Fuel Tests in Omaha-Council Bluffs Area Indicate Excessive Levels of Toxic Compounds

Source: By Nebraska Ethanol Board • Posted: Friday, February 6, 2015

Film Screening Event Provides Forum for Discussion on Human Health Dangers of Fuel

OMAHA, NEB—Some 70 Omaha metro area officials and residents recently heard some sobering news about the levels of toxic compounds in the area’s gasoline and America’s dangerous addiction to oil during a screening of the documentary “PUMP” shown at Film Streams.

The event was co-sponsored by the Nebraska Corn Board, Nebraska Ethanol Board and Iowa Corn, with support from a wide variety of clean air and renewable fuel advocates.

“PUMP”, which was released in 2014, documents the history of petroleum-based fuels and their economic, environmental and military costs. The film also presents a number of alternatives to oil including ethanol, biodiesel, methanol and natural gas. The focus on the film is the need for more choices at the pump rather than being dependent on a single source of fuel. “PUMP” recently became available on iTunes.

During the event, sponsors shared the results of preliminary fuel tests conducted in January. The Nebraska Ethanol Board worked with the Nebraska Department of Weights & Measures to pull random samples of base gasoline at terminals that provide the fuel for the Omaha-Council Bluffs metro area. The samples were tested by Midwest Laboratories for levels of toxic compounds including benzene, xylene and toluene.

Oil companies add these known toxics and carcinogens to gasoline to increase octane. Levels of these toxic compounds are regulated and are not to exceed 20 percent by volume. But the fuel tests in Omaha showed levels far above that limit.

“What we’re seeing is a consistent level of 28 percent of these toxics in the base gasoline in the Omaha/Council Bluffs metro area. That’s nearly 29 percent above the levels allowed by law,” said Todd Sneller, administrator of the Nebraska Ethanol Board. “These are already very bad compounds at allowable levels. These test results indicate an even more insidious threat to human health that exists in the gasoline we all fill up with every day.”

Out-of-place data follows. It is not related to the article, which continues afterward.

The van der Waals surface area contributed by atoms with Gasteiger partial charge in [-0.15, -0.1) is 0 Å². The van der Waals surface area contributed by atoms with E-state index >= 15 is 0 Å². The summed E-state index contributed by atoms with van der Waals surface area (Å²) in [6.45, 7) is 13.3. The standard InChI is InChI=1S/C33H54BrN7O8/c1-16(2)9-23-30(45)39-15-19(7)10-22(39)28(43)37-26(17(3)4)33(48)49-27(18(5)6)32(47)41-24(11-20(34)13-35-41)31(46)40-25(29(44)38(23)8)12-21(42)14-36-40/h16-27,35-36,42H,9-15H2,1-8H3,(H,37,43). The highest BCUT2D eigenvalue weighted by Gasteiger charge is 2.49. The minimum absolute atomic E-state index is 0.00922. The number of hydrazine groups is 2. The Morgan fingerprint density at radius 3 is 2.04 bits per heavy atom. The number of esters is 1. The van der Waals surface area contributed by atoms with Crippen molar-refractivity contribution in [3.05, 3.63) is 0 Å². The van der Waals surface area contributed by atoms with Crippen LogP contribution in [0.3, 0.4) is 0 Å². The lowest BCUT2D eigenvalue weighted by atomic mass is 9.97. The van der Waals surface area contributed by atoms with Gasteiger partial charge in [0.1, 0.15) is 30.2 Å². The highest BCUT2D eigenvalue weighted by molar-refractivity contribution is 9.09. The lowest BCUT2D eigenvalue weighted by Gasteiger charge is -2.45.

Kim Clark, director of biofuels development for the Nebraska Corn Board, said, “Ethanol provides a clean, non-toxic, octane-enhancing alternative to the toxic compounds oil companies add to gasoline. Higher ethanol blends, such as those used in flex fuel vehicles, can dramatically reduce the volumetric levels of toxics in fuel—and improve air quality and reduce the threat to human health.”

“Oil prices change. Corn prices change. Geopolitics change. But what does not change are the human health consequences of cancer-causing toxics in our fuel—and the dangerous particulates in the air we breathe,” said Doug Durante, executive director of the Clean Fuels Development Coalition based in Washington, DC. “These toxics and particulates enter our lungs, our bloodstreams, our hearts, our brains. The more ethanol we use in our fuel, the lower the level of these proven threats to human health.”

The film screening was the kickoff for a sustained initiative in the Omaha-Council Bluffs area. Renewable fuels and clean air groups will be working with municipal officials, policy makers and community leaders to develop strategies designed to lower the levels of toxic compounds in fuel, reduce particulate matter in the air, and increase the use of clean-burning sources of octane—namely ethanol.

The Metropolitan Area Planning Agency (MAPA) has already announced that the focus for its “Little Steps, Big Impact” campaign in 2015 will be to increase awareness about air quality, especially as it relates to transportation fuels.

Angela Tin with the American Lung Association of the Upper Midwest was on hand to make comments and co-moderate a post-film discussion with Durante. She pointed out the human health consequences of both fuel evaporation and exhaust emissions.

“We appreciate that the community took the time to attend our event and we urge people to make the decision to choose an alternative fuel that is good for the environment and good for lung health,” she said.